Everything That Has Happened Before…
by Devanshu Mehta
… will happen again.
First, a passage from HG Wells (via Dani Rodrik):
Everywhere as the Conference drew near men were enquiring about this possible new leader for them. “Is this at last the Messiah we seek, or shall we look for another?” Every bookshop in Europe proffered his newly published book of utterances, Looking Forward, to gauge what manner of mind they had to deal with. It proved rather disconcerting reading for their anxious minds. Plainly the man was firm, honest and amiable, as the frontispiece portrait with its clear frank eyes and large resolute face showed, but the text of the book was a politician’s text, saturated indeed with good will, seasoned with much vague modernity, but vague and wanting in intellectual grip. “He’s good,” they said, “but is this good enough?”
He speaks, of course, of Roosevelt and the expectations in 1933 before the representatives of leading nations met in London to find a way out of the Great Depression.
Now let us fast forward 66 years, to 1999 and landmark legislation to repeal the Glass-Steagall Act of 1933 that passed congress with bipartisan support:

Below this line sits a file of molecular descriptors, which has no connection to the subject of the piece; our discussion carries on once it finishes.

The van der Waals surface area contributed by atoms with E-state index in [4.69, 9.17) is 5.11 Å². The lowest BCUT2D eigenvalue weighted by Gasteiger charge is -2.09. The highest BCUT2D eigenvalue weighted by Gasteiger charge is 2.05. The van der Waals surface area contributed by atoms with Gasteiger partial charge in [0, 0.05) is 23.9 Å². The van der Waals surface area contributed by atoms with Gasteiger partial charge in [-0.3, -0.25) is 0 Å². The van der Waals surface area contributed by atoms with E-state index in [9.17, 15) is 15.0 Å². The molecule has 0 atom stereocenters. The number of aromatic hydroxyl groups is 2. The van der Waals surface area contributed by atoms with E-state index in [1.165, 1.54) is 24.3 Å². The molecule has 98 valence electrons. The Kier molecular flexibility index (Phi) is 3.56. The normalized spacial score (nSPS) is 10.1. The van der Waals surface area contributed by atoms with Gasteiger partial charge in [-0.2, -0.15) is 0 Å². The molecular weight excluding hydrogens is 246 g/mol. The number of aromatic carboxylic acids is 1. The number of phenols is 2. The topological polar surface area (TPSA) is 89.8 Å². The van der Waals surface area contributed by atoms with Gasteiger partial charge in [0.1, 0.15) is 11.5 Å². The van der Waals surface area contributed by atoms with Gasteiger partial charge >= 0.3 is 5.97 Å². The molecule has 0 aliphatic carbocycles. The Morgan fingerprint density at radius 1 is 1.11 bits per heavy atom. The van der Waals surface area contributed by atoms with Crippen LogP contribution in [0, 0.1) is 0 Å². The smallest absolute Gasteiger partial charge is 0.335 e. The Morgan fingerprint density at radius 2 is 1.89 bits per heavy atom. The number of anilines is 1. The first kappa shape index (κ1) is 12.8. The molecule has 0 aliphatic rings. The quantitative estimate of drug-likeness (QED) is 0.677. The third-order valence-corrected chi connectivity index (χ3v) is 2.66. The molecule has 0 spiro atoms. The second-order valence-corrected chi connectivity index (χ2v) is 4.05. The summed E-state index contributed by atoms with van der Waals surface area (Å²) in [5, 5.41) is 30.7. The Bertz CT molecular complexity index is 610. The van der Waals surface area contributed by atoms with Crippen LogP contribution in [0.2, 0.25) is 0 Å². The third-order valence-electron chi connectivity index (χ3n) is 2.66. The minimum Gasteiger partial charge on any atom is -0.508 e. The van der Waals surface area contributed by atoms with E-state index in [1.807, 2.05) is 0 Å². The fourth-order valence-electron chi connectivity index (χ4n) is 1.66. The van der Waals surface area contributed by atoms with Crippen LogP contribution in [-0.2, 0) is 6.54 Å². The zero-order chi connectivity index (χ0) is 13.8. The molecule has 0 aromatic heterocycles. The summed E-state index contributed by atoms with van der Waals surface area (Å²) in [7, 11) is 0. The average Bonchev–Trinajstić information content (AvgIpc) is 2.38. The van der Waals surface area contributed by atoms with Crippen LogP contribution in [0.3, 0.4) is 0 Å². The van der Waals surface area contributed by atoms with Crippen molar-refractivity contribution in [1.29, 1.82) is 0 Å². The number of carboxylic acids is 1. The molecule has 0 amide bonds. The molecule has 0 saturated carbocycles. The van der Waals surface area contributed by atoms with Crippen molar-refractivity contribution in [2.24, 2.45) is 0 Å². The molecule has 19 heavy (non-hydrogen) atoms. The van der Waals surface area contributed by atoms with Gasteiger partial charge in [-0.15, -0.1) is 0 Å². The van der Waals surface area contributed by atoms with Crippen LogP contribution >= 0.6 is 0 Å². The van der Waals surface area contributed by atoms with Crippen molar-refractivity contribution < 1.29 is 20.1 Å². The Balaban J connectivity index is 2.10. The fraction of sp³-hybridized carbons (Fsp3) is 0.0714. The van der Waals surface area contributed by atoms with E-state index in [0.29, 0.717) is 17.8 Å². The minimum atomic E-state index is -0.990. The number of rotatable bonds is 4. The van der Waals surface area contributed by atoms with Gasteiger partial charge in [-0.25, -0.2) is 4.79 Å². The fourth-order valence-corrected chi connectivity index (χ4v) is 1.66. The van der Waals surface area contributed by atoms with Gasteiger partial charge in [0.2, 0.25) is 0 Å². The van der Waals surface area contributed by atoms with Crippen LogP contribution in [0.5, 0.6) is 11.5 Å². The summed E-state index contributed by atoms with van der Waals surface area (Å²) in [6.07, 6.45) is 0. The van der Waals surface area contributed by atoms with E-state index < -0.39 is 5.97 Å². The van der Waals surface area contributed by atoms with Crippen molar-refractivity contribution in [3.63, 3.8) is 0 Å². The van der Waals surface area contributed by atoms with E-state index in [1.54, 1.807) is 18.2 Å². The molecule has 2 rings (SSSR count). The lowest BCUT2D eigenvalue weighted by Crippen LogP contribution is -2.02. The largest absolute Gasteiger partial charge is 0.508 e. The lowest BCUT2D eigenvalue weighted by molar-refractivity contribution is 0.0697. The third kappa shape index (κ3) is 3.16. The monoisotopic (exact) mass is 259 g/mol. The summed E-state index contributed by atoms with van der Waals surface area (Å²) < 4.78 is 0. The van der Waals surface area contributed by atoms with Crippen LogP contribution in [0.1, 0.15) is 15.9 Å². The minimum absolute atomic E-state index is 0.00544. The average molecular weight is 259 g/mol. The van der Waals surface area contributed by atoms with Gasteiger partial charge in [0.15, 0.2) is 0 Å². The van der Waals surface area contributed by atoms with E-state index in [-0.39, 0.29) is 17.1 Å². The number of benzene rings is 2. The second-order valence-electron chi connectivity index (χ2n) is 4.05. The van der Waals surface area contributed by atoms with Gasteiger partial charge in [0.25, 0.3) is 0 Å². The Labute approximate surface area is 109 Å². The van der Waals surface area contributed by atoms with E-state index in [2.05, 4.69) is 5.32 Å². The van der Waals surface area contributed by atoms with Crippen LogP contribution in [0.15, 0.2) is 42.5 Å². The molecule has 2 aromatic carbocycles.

Congress approved landmark legislation today that opens the door for a new era on Wall Street in which commercial banks, securities houses and insurers will find it easier and cheaper to enter one another’s businesses. […]
”Today Congress voted to update the rules that have governed financial services since the Great Depression and replace them with a system for the 21st century,” Treasury Secretary Lawrence H. Summers said. ”This historic legislation will better enable American companies to compete in the new economy.”
That’s Obama’s economic adviser Larry Summers, just so we’re clear. But this is the real money quote:
”I think we will look back in 10 years’ time and say we should not have done this but we did because we forgot the lessons of the past, and that that which is true in the 1930’s is true in 2010,” said Senator Byron L. Dorgan, Democrat of North Dakota. ”I wasn’t around during the 1930’s or the debate over Glass-Steagall. But I was here in the early 1980’s when it was decided to allow the expansion of savings and loans. We have now decided in the name of modernization to forget the lessons of the past, of safety and of soundness.”
Dorgan was one of only 8 senators to oppose the bill.
UPDATE (3/31): NPR’s All Things Considered had a feature today drawing parallels between the circumstances surrounding 1933’s London conference and Obama’s summit with the leaders of the G-20 this week.
The mood was dark, but there was still hope: The United States had a dynamic new president, Franklin Delano Roosevelt. He had taken office just three months earlier, and the world was waiting to see what he would do.